Keeping tabs on inflation -- and perceptions

Are people starting to catch on that government economic statistics are widely manipulated?  After my post last week broaching this possibility, I just wanted to briefly keep score.

As Bill Bonner noted in Friday's DR,USA Today was prompted to run a headline, "Inflation may be worse than the consumer price index shows."  Alas, I can't find the article online, but I'm going to chalk this one up in the "Perceptions are changing" column, along with the CNN Money piece I cited last week, and the Kevin Phillips article in Harper's that started this ball rolling.

On the other hand, in the "Power elite push-back" column we have a story from the Christian Science Monitor trying to explain away the gap between statistics and reality: "The short answer: [The situation is] bad enough, but don't judge the problem only by what it costs to fill a fuel tank."  And, "Critics say the index has important flaws. But in general, economists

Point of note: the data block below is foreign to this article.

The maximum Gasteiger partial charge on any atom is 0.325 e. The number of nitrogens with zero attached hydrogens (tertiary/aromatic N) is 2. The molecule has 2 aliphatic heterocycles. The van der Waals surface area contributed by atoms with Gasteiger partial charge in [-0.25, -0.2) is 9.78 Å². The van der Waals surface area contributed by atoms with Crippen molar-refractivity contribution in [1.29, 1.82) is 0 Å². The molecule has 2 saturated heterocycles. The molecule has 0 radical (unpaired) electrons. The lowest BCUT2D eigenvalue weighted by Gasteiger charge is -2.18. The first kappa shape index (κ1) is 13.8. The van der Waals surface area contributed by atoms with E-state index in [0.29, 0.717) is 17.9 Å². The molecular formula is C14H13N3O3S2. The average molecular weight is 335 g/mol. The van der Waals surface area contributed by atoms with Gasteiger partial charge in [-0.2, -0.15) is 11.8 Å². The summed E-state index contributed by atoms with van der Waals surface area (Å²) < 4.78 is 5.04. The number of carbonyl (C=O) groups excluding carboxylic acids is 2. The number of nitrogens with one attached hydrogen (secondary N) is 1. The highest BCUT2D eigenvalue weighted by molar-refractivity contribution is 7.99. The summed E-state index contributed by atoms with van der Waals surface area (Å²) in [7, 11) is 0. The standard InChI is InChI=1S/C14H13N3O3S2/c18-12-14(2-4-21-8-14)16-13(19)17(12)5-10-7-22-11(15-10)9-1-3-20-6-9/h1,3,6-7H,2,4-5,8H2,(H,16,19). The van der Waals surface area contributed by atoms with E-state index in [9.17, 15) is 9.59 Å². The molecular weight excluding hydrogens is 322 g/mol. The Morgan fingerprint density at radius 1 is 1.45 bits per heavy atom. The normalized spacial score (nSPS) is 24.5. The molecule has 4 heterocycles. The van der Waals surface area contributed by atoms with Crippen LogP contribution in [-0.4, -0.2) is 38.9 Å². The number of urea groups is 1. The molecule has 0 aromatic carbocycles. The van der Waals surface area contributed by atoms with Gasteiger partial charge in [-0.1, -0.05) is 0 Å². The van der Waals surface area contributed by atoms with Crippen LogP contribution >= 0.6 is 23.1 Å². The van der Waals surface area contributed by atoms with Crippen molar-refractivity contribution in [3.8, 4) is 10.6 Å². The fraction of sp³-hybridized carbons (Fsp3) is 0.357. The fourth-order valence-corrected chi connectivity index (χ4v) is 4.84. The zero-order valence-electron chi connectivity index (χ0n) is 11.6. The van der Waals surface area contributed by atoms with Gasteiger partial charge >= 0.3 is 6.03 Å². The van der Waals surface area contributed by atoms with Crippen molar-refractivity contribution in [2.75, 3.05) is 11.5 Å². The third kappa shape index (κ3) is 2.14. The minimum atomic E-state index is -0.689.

across the political spectrum say the system works pretty well."  The story cheerily quotes Merrill chief economist David Rosenberg about how prices "for everything from clothing and furniture to toys and TVs" have fallen in the last year.  Um, yeah, because demand for those items has fallen, because people are spending more on food and energy?  I expect better of the sober, sensible Monitor, but this piece of journalistic bilge is right up there with the David Leonhardt column in the NYT I picked apart last week.

The Monitor story does note a CNN/Opinion Research
poll in which 47% of adults surveyed cite inflation as the biggest economic concern. Nothing else — housing, unemployment, you name it — scored even half that high.  Bad news for the Fed, which cares not a whit about money supply (hence its decision to cease publishing M3 figures in 2006) but cares very, very much about inflation expectations.

The Daily Reckoning